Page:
Homily (Reflection) for the Twenty-Third Sunday of the Year (A) (10th September, 2017) on the Gospel
Ezek 33:7-9;Ps 94:1-2.6-9. (R.v. 8);
While Leonardo da Vinci laboured on his masterpiece The Last Supper he became angry with another man. They quarrelled, da Vinci hurling bitter accusations and threats at the other fellow. Returning to his canvas, the artist attempted to paint the face of Jesus but found that he was unable to do so. So upset was he that he could not compose himself for the painstaking work. Finally, he set down his brushes, sealed his paint pots, and went in search of the man with whom he had argued. He apologized, asking for forgiveness, which his antagonist graciously forgave. Only then was Leonardo able to return to his workshop and complete the face of the Saviour.
Topic: Defining Gentiles and tax collectors.
Jesus while teaching in today’s gospel gave steps towards reconciling with offenders. They include going to the offender alone, going with one or two others, and presenting the matter to the church. He concludes, “… if the offender refuses to listen even to the church, let such a one be to you as a Gentile and a tax collector” (Matt 18:17).
Jews classified the Gentiles and tax collectors among the worst sinners. They are according to the Pharisees and the scribes “the People of the Land”. Devout Jews are not expected to have anything to do with them not even making effort to convert them. It is written in their regulations, ‘When a man is one of the People of the Land, entrust no money to him, take no testimony from him, trust him with no secret, do not appoint him guardian of an orphan, do not make him the custodian of charitable funds, do not accompany him on a journey’. Jews “looked sadistically forward not to the saving but to the destruction of the sinner.” Hence the rabbis’ teaching, “Let no one go with the wicked, not even to try to convince them to follow the law of God”. In the early Church, some of the apostles and other Christians maintained this tradition. Hence they criticized Peter, cf. Acts 11:2.
However, Jesus’ attitude towards them did not follow this tradition. In fact, it was among the barriers that prevented them from believing Him to be the son of God, cf. Mk 2:16; Lk 7:39. And His reply to those complaining against Him dinning and winning with the tax collectors and other sinners is, “Those who are well have no need of a physician, but those who are sick. Go and learn what this means, ‘I desire mercy, not sacrifice.’ For I have come to call not the righteous but sinners” (Matt 9:12-13; cf. Lk 5:32; Hos 6:6). His attitude towards them fetched Him the nicknamed “… a friend of tax collectors and sinners!” (Matt 11:19).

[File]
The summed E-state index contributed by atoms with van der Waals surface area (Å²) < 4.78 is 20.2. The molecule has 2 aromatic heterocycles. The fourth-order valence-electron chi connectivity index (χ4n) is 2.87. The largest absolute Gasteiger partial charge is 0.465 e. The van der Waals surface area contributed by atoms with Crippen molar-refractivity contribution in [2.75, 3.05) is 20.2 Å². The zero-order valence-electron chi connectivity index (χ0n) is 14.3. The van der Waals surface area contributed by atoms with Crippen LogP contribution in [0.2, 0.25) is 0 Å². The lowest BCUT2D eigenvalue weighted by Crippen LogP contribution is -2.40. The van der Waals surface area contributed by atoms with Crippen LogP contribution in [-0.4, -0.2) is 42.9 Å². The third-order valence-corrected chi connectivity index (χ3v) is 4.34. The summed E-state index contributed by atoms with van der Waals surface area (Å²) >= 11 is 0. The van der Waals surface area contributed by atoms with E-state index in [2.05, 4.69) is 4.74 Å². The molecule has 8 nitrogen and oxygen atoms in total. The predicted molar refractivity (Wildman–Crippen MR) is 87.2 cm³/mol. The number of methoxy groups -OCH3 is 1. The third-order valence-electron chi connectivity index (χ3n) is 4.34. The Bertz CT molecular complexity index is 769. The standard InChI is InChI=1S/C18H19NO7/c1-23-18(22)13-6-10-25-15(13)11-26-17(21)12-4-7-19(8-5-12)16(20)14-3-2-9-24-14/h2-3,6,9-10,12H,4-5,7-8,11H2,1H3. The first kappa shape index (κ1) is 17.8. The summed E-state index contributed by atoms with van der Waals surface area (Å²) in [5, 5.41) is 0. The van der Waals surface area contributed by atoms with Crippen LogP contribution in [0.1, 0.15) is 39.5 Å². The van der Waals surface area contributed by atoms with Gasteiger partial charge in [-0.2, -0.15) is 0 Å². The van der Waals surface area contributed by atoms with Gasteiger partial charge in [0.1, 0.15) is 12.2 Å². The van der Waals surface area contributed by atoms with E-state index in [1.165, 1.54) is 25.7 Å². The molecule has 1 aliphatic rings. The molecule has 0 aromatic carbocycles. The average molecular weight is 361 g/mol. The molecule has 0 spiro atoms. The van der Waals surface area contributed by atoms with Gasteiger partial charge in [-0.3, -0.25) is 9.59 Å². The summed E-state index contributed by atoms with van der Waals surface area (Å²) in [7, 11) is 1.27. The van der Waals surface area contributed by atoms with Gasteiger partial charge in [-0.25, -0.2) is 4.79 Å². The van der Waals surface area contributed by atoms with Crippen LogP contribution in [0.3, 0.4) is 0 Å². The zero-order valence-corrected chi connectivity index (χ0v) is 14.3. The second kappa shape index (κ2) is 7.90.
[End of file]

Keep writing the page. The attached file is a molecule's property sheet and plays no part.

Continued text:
Jesus did not only do this but also instructs His followers to love their enemies and pray for those who persecute them, cf. Matt 5:44. In line with this, Saint Paul admonishes, “Bless those who persecute you; bless and do not curse them” (Rom 12:14). We know that love bears all things and never ends, cf. 1Cor 13: 7-8). The summary of all the commandments given to Christians is to love everybody, cf. Matt 5:43-48; Jn 13:35; 1Jn 4:21. Saint Paul rightly noted that without love every gift and good deeds come to naught, cf. 1Cor 13:2-3. Our love ought not to be “… in word or speech but in deed and in truth” (1Jn 3:18).
Since Jesus asks us to love everybody including our enemies, whoever hates is the real Gentile and tax collector. Those who set up divisions are the real people of the land, cf. Jude 1:19. Saint Paul cautioned Saint Peter publicly “… If you, though a Jew, live like a Gentile and not like a Jew, how can you compel the Gentiles to live like Jews?” (Gal 2:14). After the three steps given by Jesus in today’s gospel comes the most important one, LOVE. We ought to love everybody no matter how difficult it is. To consider one as a Gentile and a tax collector is a call to love that person even more.
Bible Reading: Matt 5:43-48; Lk 3:7-14; 5:27-32; 1Cor 13:1-13; Eph 2:11-3:21.
Thought for today: How do you treat those that offend you?
Let us pray: Let us pray: Merciful God, give us a heart of flesh that we may love everybody even as you love us – Amen.
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 Sagayanathan, A., (2009). Launching Pad: Stories for Sunday homilies Year A, B, & C. Bangalore: Asian Trading Corporation, p. 109
 Barclay, W., (2006). The daily study bible, the gospel of Luke, IV. Bangalore: Theological Publications in India, p. 199.
 Barclay, W., (2006). The daily study bible, the gospel of Luke, IV. p. 200.
 Armellini, F., (2007). Celebrating the word, Year C. Nairobi: Paulines Publications Africa.